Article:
The semester was a wreck and I was about as tired from the work as I’d ever been. I’d had it with school. I heard enough of students’ petty complaining and wheedling. I was over negotiating for grades. I was determined to be fair; I always am. But I decided that firmness with students and simple, stupid stamina would carry me through the last weeks until, once relieved of college duties, I was going to Europe with my family.
Once I turned in the semester grades to the school, it was time for us to go. While Virginia and Nick had been packing and repacking for days, I had a single day after the semester ended to get my things together before we got on a plane. Packing, however, is an easy exercise in throwing things in a bag. I was more worried about making sure we had passports and tickets ready and accessible. Virginia took charge of these documents, which made me a nervous wreck. I trust no one, not even my wife, with my passport. I lost a passport once on a trip to Germany and was determined never to go through that pain again. Letting someone else control the passports was akin to letting an inveterate drunk carry a Faberge egg in a backpack.
But we were off and no one was happier about it than me. My wife and I had been talking about a trip to Europe for over three years and thinking of one long before that. Something always came up in the weeks before we bought our tickets—a death in the family, someone’s wedding, or schooling needs for my son, Nick. Whatever the reason, we’d decided this was it and nothing would stand in our way. Luckily, no one died or was going to get married. We had buttoned up all of Nick’s outstanding and future school projects. We were ready to go.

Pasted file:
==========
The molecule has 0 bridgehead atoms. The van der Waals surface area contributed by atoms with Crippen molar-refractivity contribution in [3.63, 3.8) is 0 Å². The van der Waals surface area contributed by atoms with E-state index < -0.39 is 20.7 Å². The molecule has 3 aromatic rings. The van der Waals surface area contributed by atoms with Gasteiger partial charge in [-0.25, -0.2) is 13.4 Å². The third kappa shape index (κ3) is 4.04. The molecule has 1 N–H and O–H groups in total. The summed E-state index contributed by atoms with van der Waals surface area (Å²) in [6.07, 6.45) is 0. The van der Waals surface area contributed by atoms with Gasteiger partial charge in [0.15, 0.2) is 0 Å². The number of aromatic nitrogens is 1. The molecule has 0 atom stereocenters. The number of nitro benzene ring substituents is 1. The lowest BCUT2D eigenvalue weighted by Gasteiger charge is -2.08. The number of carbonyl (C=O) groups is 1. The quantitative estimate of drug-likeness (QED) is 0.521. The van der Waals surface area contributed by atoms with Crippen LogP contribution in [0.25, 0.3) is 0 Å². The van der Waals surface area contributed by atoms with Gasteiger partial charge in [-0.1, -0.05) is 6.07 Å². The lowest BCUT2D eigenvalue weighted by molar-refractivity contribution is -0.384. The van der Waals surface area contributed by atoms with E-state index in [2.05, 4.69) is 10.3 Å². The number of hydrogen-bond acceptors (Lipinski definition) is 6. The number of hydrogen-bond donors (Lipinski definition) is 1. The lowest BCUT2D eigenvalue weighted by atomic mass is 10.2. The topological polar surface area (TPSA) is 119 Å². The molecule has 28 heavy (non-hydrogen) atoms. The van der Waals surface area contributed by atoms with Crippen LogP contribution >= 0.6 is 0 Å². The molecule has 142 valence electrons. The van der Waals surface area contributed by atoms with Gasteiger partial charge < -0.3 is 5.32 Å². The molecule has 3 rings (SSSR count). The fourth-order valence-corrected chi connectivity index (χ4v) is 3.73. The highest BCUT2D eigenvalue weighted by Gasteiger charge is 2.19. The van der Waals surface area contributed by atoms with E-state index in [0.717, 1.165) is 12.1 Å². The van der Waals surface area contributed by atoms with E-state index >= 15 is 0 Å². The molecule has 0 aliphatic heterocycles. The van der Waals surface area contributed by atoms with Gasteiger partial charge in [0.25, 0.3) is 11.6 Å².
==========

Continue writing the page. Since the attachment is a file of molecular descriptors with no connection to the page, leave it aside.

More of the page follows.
And this was a special trip, more than a European round for a bunch of American tourists. We were going to visit friends in Germany, and we looked forward to seeing them in the flesh. Phone calls and e-mails weren’t good enough anymore. We had to see our friends in their habitats.
All the people we were meeting on this trip had been friends of mine since 1985, when I first hopped a flight to Germany to find a job in a vineyard. I was a 22-year-old kid with no self-awareness, plenty of fear, and loaded with great dreams. After resolving I would go to Germany, I had been frightened, but the fear of not doing what had come to me on a whim overcame the fear of doing it. By luck and accident, I found the job I was looking for in Trier in the west of Germany, a city ten times older than my country. Through the help of the winery director, I found a small room in the attic of the apprentices’ school, where for the rent I also got a small breakfast and coffee with some of the students.
I hope you get the agent.
I want to read also your third book…
Thanks, Ilmari. I’m trying hard. I query ten agents a day, which is no easy task. I approach it with my head down and just grind it out. Rejections are now trickling in. But I’m used to rejection and it proves I’m doing the work. But many agents won’t answer the query unless they want to see a manuscript. So, once that query goes out into the world, I have to forget it and be surprised if I get anything back.